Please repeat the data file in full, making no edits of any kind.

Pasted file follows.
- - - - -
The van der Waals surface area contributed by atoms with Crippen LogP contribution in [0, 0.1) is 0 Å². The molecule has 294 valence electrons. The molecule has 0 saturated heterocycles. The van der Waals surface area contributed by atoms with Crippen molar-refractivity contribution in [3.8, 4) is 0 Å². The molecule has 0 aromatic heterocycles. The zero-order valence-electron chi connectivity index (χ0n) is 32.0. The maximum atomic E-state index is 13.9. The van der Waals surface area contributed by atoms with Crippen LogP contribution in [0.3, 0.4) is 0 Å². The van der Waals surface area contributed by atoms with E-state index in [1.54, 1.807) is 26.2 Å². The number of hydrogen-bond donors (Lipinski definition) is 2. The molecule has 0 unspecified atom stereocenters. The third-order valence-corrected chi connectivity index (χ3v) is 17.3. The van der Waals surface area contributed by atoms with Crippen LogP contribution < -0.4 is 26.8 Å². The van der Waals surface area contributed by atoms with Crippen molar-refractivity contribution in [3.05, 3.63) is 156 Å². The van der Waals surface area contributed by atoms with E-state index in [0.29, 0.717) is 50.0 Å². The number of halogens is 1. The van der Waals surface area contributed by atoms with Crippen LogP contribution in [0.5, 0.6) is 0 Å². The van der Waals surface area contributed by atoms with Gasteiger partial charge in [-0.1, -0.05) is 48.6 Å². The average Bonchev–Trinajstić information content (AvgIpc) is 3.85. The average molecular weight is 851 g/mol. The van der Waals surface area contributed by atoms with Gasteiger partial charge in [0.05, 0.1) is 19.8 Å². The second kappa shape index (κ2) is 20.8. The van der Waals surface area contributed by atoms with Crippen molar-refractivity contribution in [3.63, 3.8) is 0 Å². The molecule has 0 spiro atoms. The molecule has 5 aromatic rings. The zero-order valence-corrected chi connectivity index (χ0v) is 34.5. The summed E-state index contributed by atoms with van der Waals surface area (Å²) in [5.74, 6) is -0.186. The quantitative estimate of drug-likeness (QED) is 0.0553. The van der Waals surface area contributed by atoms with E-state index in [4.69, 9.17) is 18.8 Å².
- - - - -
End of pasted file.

The van der Waals surface area contributed by atoms with Crippen LogP contribution in [0, 0.1) is 0 Å². The molecule has 294 valence electrons. The molecule has 0 saturated heterocycles. The van der Waals surface area contributed by atoms with Crippen molar-refractivity contribution in [3.8, 4) is 0 Å². The molecule has 0 aromatic heterocycles. The zero-order valence-electron chi connectivity index (χ0n) is 32.0. The maximum atomic E-state index is 13.9. The van der Waals surface area contributed by atoms with Crippen LogP contribution in [0.3, 0.4) is 0 Å². The van der Waals surface area contributed by atoms with E-state index in [1.54, 1.807) is 26.2 Å². The number of hydrogen-bond donors (Lipinski definition) is 2. The molecule has 0 unspecified atom stereocenters. The third-order valence-corrected chi connectivity index (χ3v) is 17.3. The van der Waals surface area contributed by atoms with Crippen LogP contribution < -0.4 is 26.8 Å². The van der Waals surface area contributed by atoms with Crippen molar-refractivity contribution in [3.05, 3.63) is 156 Å². The van der Waals surface area contributed by atoms with E-state index in [0.29, 0.717) is 50.0 Å². The number of halogens is 1. The van der Waals surface area contributed by atoms with Crippen LogP contribution in [0.5, 0.6) is 0 Å². The van der Waals surface area contributed by atoms with Gasteiger partial charge in [-0.1, -0.05) is 48.6 Å². The average Bonchev–Trinajstić information content (AvgIpc) is 3.85. The average molecular weight is 851 g/mol. The van der Waals surface area contributed by atoms with Gasteiger partial charge in [0.05, 0.1) is 19.8 Å². The second kappa shape index (κ2) is 20.8. The van der Waals surface area contributed by atoms with Crippen molar-refractivity contribution in [3.63, 3.8) is 0 Å². The molecule has 0 spiro atoms. The molecule has 5 aromatic rings. The zero-order valence-corrected chi connectivity index (χ0v) is 34.5. The summed E-state index contributed by atoms with van der Waals surface area (Å²) in [5.74, 6) is -0.186. The quantitative estimate of drug-likeness (QED) is 0.0553. The van der Waals surface area contributed by atoms with E-state index in [4.69, 9.17) is 18.8 Å².